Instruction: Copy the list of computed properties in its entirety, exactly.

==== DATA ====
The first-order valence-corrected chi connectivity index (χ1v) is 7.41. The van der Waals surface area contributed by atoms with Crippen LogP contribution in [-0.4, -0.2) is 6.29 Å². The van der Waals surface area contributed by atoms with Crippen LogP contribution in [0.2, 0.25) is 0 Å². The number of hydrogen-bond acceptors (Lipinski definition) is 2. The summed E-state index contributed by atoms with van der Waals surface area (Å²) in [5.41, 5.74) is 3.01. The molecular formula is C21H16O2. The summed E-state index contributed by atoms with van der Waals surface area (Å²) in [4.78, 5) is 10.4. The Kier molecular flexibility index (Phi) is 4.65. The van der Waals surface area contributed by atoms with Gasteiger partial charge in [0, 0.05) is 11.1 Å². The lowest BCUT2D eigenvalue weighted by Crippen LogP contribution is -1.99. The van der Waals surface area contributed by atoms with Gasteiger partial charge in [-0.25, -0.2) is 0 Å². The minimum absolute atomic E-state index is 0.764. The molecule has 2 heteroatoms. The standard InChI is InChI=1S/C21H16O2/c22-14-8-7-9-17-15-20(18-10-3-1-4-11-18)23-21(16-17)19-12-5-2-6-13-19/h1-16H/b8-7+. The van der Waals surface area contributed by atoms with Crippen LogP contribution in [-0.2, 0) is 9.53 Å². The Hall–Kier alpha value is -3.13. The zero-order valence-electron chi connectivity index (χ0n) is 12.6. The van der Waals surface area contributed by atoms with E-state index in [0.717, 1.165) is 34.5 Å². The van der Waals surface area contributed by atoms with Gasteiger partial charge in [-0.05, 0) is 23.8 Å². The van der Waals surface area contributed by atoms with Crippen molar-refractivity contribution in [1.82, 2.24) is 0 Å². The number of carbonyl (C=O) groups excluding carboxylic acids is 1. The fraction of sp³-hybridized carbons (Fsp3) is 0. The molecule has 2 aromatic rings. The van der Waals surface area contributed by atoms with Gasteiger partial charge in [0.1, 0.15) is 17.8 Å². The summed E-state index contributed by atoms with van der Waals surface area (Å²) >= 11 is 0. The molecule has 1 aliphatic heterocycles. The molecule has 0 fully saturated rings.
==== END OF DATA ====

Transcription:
The first-order valence-corrected chi connectivity index (χ1v) is 7.41. The van der Waals surface area contributed by atoms with Crippen LogP contribution in [-0.4, -0.2) is 6.29 Å². The van der Waals surface area contributed by atoms with Crippen LogP contribution in [0.2, 0.25) is 0 Å². The number of hydrogen-bond acceptors (Lipinski definition) is 2. The summed E-state index contributed by atoms with van der Waals surface area (Å²) in [5.41, 5.74) is 3.01. The molecular formula is C21H16O2. The summed E-state index contributed by atoms with van der Waals surface area (Å²) in [4.78, 5) is 10.4. The Kier molecular flexibility index (Phi) is 4.65. The van der Waals surface area contributed by atoms with Gasteiger partial charge in [0, 0.05) is 11.1 Å². The lowest BCUT2D eigenvalue weighted by Crippen LogP contribution is -1.99. The van der Waals surface area contributed by atoms with Gasteiger partial charge in [-0.25, -0.2) is 0 Å². The minimum absolute atomic E-state index is 0.764. The molecule has 2 heteroatoms. The standard InChI is InChI=1S/C21H16O2/c22-14-8-7-9-17-15-20(18-10-3-1-4-11-18)23-21(16-17)19-12-5-2-6-13-19/h1-16H/b8-7+. The van der Waals surface area contributed by atoms with Crippen LogP contribution in [-0.2, 0) is 9.53 Å². The Hall–Kier alpha value is -3.13. The zero-order valence-electron chi connectivity index (χ0n) is 12.6. The van der Waals surface area contributed by atoms with E-state index in [0.717, 1.165) is 34.5 Å². The van der Waals surface area contributed by atoms with Gasteiger partial charge in [-0.05, 0) is 23.8 Å². The van der Waals surface area contributed by atoms with Crippen molar-refractivity contribution in [1.82, 2.24) is 0 Å². The number of carbonyl (C=O) groups excluding carboxylic acids is 1. The fraction of sp³-hybridized carbons (Fsp3) is 0. The molecule has 2 aromatic rings. The van der Waals surface area contributed by atoms with Gasteiger partial charge in [0.1, 0.15) is 17.8 Å². The summed E-state index contributed by atoms with van der Waals surface area (Å²) >= 11 is 0. The molecule has 1 aliphatic heterocycles. The molecule has 0 fully saturated rings.